As discussed in our prior client alerts, the employer mandate was originally scheduled to take effect in 2014 but has been delayed twice. Last summer, the employer mandate was delayed until 2015 for all employers subject to the mandate. The final regulations delay the employer mandate further—until 2016—for certain employers with 50 to 99 employees who satisfy certain requirements. Employers with more than 99 employees, and employers with 50 to 99 employees who fail to meet the requirements for the transition relief for medium-sized employers, generally must comply with the employer mandate for periods after December 31, 2014, and may rely on the final regulations in preparing for such compliance.
Additional Transition Relief
In addition to the transition relief for medium-sized employers, the final regulations provide the following transition relief for 2015:
- Coverage Requirements. To satisfy the employer mandate for 2015, an employer must offer coverage to at least 70% of its full-time employees. This coverage requirement will increase to 95% of full-time employees for 2016 and later years.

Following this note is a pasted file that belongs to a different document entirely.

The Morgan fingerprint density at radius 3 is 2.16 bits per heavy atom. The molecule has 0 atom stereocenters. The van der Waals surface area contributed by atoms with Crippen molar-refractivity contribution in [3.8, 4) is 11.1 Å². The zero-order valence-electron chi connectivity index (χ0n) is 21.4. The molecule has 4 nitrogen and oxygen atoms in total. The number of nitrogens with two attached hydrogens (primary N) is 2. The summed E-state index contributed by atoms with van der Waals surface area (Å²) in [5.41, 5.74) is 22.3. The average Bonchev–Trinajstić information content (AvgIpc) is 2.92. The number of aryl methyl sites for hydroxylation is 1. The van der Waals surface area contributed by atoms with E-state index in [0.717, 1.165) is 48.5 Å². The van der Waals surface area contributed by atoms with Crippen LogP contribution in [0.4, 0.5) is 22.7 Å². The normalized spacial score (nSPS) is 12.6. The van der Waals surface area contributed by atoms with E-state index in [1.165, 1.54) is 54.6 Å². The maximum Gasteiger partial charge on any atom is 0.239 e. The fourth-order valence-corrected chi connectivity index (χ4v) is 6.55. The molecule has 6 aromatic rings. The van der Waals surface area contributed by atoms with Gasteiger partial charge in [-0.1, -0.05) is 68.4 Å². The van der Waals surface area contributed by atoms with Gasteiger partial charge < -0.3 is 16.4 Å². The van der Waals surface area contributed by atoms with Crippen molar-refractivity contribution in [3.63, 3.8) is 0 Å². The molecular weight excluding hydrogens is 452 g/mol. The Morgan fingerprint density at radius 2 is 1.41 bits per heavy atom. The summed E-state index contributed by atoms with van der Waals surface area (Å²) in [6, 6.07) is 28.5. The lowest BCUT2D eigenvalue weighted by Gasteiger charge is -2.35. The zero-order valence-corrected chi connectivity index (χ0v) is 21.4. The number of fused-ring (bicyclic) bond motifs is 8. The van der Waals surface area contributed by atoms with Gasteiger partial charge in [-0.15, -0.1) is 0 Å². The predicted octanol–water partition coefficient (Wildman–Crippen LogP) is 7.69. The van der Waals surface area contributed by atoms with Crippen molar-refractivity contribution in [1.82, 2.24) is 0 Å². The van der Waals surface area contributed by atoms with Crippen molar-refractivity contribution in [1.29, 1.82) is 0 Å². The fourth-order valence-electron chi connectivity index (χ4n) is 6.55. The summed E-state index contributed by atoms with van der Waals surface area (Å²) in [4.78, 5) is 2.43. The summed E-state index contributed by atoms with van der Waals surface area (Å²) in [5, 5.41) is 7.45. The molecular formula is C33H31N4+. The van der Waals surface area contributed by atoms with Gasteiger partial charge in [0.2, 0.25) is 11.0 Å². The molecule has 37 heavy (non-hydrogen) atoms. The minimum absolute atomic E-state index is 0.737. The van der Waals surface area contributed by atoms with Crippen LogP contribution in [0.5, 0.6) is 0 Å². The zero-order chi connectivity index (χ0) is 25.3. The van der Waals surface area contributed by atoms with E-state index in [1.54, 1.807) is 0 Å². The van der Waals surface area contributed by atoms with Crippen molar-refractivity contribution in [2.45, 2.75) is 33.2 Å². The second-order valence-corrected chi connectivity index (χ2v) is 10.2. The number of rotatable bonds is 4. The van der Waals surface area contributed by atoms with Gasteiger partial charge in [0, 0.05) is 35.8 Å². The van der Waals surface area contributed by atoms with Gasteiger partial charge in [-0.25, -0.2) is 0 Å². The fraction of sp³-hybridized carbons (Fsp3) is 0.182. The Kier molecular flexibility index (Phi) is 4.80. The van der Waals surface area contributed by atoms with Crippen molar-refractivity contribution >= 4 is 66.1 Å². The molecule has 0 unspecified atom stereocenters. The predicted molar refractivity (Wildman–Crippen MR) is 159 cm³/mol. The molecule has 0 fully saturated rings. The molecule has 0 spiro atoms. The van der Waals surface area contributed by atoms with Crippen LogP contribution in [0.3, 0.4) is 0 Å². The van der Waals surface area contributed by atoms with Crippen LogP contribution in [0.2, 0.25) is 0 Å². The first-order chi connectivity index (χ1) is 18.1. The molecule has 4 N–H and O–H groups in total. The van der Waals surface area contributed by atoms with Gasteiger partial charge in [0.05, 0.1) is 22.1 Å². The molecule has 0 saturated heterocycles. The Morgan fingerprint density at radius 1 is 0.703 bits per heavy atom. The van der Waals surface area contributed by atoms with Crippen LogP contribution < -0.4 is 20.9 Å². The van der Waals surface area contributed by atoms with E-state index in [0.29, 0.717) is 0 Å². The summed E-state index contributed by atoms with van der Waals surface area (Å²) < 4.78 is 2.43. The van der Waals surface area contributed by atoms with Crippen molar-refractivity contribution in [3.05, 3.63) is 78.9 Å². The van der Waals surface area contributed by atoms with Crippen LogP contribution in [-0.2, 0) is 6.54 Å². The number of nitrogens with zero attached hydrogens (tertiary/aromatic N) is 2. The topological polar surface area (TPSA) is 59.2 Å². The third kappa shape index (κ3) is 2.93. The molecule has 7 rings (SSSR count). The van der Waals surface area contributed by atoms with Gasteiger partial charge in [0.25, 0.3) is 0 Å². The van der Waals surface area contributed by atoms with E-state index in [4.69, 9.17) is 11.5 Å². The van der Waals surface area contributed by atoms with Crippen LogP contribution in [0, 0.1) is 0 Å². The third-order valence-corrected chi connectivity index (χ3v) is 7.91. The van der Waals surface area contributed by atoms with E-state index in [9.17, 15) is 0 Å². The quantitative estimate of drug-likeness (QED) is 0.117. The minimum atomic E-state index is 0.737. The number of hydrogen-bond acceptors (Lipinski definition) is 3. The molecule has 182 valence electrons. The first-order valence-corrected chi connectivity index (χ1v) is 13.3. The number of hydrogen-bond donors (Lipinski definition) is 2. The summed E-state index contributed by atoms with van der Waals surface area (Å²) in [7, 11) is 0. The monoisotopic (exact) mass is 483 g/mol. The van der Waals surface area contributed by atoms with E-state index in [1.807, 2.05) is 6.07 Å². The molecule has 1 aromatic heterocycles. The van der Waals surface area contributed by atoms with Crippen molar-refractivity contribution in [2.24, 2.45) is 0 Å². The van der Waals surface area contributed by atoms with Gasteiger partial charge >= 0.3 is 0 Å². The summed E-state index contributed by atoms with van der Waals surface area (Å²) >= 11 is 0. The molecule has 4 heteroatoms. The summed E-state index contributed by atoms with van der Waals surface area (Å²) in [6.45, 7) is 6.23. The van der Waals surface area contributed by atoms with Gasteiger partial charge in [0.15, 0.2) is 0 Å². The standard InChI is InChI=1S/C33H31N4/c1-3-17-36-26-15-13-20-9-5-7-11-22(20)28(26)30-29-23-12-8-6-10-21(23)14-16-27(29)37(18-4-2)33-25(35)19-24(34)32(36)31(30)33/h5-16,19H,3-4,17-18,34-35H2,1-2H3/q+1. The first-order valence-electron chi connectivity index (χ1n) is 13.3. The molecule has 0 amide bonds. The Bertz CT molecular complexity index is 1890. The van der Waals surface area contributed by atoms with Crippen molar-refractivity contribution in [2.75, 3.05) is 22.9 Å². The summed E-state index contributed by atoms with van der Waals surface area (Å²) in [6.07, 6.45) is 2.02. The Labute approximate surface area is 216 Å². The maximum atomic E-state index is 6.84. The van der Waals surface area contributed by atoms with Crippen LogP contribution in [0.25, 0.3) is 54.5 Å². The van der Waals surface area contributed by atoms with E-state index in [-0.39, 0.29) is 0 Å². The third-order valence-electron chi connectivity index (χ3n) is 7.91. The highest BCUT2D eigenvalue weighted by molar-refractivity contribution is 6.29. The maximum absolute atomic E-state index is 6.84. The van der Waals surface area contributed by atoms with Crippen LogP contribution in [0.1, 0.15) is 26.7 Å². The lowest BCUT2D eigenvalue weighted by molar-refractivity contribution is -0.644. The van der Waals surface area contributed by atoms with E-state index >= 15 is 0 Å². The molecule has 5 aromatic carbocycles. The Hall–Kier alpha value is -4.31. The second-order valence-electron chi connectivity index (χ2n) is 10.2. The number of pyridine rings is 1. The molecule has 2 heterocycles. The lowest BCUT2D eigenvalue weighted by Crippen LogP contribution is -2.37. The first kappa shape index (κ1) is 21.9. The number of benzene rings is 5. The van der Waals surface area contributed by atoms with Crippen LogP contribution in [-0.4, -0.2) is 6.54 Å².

- Determining Status as Applicable Large Employer. For purposes of determining whether an employer has the requisite number of full-time employees or FTEs to be subject to the employer mandate in 2015, an employer may use a period of at least six consecutive months (instead of an entire year).
- Measurement Period for Determining Full-Time Employees. Under the look-back measurement method, an employer may determine the status of an employee as a full-time employee during a subsequent period (referred to as the stability period), based upon the employee's hours of service in a prior period (referred to as the measurement period). To determine the number of full-time employees for 2015, on a one-time basis, an employer may use a six-month measurement period, even with respect to a stability period of up to twelve months.